By the second quarter of the 19th century, it had become clear that French producers were — not literally, perish the thought — eating England’s lunch. What England needed was at least a saving remnant of artists and designers who didn’t mind being like the French or Spaniards or Italians in having a taste for merely beautiful things. Although regrettably associated with loose morals, un-English taste could bring in money.
Enter, in a somewhat disorderly queue, the Aesthetes, whose hits and misses are handsomely displayed in “The Cult of Beauty: The Victorian Avant-Garde 1860-1900,” a traveling exhibition that opened February 18 at the California Palace of the Legion of Honor.
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August 1, 2011 § Leave a comment
Arthur Mathews — the leading artistic figure in San Francisco at the end of the 19th century — was prolific, even in his creation of murals for public spaces. In addition to a 12-panel mural tracing the history of California for the State Capitol in Sacramento, Mathews in 1924 designed The Commonwealth to appear above the bench in the barrel-vaulted courtroom of the California Supreme Court in San Francisco.
In the 1950s the courtroom was given a more up-to-date dropped ceiling and the mural was removed. Then after the 1989 Loma Prieta earthquake, the courtroom was remodeled once again and the original barrel vault was restored to its original glory. But the Mathews mural could not be found. In a new article, San Francisco lawyer Ray McDevitt tells the story.
Read more: “The Commonwealth: A Lost Art“
April 4, 2011 § 1 Comment
A group of architects and artists who paint together en plein air once a month will gather at Alta Plaza Park on Sunday afternoon, April 10. The group started painting together 30 years ago, led by architect John Kriken and former SF planning director Allan Jacobs.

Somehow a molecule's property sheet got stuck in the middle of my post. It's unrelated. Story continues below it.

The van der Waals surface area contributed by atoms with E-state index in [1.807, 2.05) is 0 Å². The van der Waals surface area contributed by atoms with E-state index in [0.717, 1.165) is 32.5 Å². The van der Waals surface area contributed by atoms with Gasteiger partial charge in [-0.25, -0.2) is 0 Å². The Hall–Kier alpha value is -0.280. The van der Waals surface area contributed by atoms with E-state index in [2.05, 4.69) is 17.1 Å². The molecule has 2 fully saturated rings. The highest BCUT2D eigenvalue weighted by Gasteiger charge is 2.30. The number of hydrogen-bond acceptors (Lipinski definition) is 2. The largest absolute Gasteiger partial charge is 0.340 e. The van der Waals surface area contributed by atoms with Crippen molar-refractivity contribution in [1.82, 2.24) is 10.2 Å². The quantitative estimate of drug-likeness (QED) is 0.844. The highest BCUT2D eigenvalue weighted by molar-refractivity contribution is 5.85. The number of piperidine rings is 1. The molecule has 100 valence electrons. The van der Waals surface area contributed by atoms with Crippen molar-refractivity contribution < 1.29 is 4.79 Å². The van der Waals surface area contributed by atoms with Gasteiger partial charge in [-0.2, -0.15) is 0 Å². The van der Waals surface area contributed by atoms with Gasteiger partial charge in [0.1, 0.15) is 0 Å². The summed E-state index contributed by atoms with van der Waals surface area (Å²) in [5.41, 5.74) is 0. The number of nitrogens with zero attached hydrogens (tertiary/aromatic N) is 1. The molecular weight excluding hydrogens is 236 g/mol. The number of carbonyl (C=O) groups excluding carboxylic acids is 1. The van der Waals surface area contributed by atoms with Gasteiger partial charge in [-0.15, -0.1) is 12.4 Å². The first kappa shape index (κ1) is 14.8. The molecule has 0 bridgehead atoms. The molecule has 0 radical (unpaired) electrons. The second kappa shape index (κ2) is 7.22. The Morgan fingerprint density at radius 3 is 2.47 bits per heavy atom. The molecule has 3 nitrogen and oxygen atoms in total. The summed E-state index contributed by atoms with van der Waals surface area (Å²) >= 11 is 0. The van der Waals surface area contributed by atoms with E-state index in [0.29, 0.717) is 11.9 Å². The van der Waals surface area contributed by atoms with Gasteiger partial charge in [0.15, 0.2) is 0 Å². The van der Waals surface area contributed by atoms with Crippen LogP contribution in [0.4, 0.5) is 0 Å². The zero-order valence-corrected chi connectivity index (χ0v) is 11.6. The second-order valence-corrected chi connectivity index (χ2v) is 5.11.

Master watercolorist Michael Reardon, who has been a part of the group for most of its history, brings the watercolorists to Alta Plaza, a favorite neighborhood park at the top of Pacific Heights with magnificent views and outstanding architecture. Reardon’s work has been honored by the California and American watercolor societies and the California Art Club. He is exhibiting his series, “The Fountains of Paris,” nearby at the Thomas Reynolds Gallery.
January 25, 2010 § Leave a comment
We journeyed across a couple of bridges last night — all the way to Alameda — to hear a talk by Therese Poletti, who’s just published a beautiful book on the great San Francisco architect Timothy Pflueger called Art Deco San Francisco.
We know Pflueger primarily for his Deco towers in San Francisco — the Pacific Bell building, which was the city’s first high-rise; the Stock Exchange building, with its stunning silver-ceilinged club up top; the Mayan medical building at 450 Sutter — plus the Castro and Paramount Theaters and on and on.
Among his most magnificent works is the little-known Alameda Theater, which recently has been restored to its full glory, with nearly all of its original fixtures and details still in place and fully polished. It’s definitely worth a visit.